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Chiefs' Dorsey embracing technology for draft

Published on -5/7/2014, 10:12 AM

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By Terez A. Paylor

McClatchy-Tribune

KANSAS CITY, Mo. -- After spending years around the game of football, including several as a front-office executive for the Green Bay Packers, Chiefs general manager John Dorsey has gained a certain reputation.

"He's a real scout," said Packers general manager Ted Thompson, Dorsey's former boss. "In this day and age, sometimes those are hard to find."

Dorsey, a 53-year-old former linebacker, has embraced that description while tackling the task of turning the Chiefs into Super Bowl champions.

However, you'd be wise not to put the Chiefs' second-year boss in a neat little box.

"I'm an old-school guy," Dorsey said recently. "But I'm also open-minded enough to see if new technology can help make us better."

One of the ways Dorsey has backed up his words is with the use of Decision Lens, an analytics-based software firm based out of Washington, D.C., whose advanced software platform is designed to help the Chiefs' internal decision-makers identify the players who best fit their criteria for what they want at every position.

"It's just another mechanism (we use)," said Dorsey, who also called it a "game changer for identifying and analyzing talent" in a news release provided by the company.

But how does it work? Let Dan Saaty, Decision Lens' chiefs technology offer, explain.

"You're going to collect data on these players all year," Saaty said. "Some of the data is highly accurate, quantitative measured data (from the combine). Some of it is subjective, judgmental data (from scouts). How do I take their raw capabilities from the combine and blend it with the scout's (judgments) about how the guy will play in the field, what his character is like, how intelligent they will be and get a whole picture of how a player performs for a given position?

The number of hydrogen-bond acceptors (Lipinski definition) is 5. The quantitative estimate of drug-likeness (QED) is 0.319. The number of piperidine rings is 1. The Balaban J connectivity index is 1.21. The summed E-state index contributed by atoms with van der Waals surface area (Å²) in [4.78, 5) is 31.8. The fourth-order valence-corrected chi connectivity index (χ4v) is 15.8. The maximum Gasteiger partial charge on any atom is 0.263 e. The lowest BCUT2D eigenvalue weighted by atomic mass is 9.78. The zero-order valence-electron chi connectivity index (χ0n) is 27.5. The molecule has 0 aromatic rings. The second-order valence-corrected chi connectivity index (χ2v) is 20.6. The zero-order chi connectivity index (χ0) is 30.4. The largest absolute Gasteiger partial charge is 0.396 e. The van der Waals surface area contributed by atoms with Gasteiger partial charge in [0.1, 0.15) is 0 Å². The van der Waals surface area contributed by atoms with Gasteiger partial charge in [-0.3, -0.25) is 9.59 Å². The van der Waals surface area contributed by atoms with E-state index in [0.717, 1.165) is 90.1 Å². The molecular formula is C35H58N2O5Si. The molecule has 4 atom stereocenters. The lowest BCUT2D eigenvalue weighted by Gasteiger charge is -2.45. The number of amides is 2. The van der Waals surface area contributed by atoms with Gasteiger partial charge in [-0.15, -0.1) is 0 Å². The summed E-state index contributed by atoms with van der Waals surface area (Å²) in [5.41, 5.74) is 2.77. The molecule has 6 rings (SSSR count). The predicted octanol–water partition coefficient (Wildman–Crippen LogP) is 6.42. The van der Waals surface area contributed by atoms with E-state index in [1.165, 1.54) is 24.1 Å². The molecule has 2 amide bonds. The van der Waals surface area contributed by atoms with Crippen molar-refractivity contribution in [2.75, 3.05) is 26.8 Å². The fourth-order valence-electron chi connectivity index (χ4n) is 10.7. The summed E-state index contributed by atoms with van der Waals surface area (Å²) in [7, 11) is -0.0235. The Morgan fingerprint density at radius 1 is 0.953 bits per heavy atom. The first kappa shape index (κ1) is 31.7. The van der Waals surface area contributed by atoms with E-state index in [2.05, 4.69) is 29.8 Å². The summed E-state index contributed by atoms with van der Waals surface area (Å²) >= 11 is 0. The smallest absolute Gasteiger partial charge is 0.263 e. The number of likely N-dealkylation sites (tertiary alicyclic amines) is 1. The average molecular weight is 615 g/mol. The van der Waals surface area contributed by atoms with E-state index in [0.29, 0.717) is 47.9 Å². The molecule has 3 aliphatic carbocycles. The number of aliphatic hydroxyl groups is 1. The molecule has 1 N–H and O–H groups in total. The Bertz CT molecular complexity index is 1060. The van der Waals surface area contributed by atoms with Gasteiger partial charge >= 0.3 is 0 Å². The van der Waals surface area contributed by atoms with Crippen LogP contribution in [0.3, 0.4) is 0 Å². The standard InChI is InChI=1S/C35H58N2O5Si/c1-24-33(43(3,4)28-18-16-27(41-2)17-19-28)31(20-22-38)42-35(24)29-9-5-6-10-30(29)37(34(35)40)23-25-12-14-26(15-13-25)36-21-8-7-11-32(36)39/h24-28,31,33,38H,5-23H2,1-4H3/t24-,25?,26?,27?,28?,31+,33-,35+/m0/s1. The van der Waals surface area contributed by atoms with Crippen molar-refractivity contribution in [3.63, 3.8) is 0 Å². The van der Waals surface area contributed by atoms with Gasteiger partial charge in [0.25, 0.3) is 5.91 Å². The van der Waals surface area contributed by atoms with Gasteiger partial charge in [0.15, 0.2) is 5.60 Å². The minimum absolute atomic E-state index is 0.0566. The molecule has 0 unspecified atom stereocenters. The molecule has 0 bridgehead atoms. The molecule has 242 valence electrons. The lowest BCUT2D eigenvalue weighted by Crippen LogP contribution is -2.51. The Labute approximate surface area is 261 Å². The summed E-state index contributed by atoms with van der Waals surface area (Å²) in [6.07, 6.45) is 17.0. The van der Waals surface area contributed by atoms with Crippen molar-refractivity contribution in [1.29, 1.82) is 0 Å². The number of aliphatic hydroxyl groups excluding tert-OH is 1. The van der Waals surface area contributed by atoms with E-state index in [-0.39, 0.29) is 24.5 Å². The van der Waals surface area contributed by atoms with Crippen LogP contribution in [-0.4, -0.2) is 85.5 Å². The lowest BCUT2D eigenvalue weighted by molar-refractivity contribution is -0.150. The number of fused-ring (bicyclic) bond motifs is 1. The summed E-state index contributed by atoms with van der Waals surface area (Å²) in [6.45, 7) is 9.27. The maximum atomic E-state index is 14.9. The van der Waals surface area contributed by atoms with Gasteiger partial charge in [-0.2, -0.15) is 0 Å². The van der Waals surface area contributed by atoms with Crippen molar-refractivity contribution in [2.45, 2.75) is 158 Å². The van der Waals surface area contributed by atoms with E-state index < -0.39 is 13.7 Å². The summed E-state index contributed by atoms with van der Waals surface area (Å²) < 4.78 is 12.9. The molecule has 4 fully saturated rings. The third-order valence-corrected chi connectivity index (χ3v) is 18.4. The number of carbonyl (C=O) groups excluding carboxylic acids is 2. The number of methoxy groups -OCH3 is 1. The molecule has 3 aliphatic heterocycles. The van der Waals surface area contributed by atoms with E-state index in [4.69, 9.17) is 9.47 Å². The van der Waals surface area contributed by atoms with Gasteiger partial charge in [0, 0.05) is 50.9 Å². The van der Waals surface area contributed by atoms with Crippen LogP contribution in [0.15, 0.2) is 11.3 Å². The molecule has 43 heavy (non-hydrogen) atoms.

"That's what we help them do. We give structure to that."

In other words -- and without going into too much detail, Saaty noted -- the company essentially asks each team how much they care about each workout drill (such as the bench press or 40-yard dash), then based on that, the software can assign each player a physical score. The software then integrates that score with each team's own scouts' subjective assessments of the qualities the team deems important in order to produce an overall score.

"It helps them synthesize information that most teams can't," Saaty said.

Saaty said the company also counts another NFL team as a client, but declined to give the name because he wasn't sure he had permission to do so. He said the Oakland Athletics and Arizona Diamondbacks have also used their services.

"It's a progressive way of doing analytics," Saaty said. "But the truth of the matter is, how you use the tool and wield it defines how it works for you. You can put this in somebody's hands, but if they don't know how to use, they might not get a lot of value out of it."

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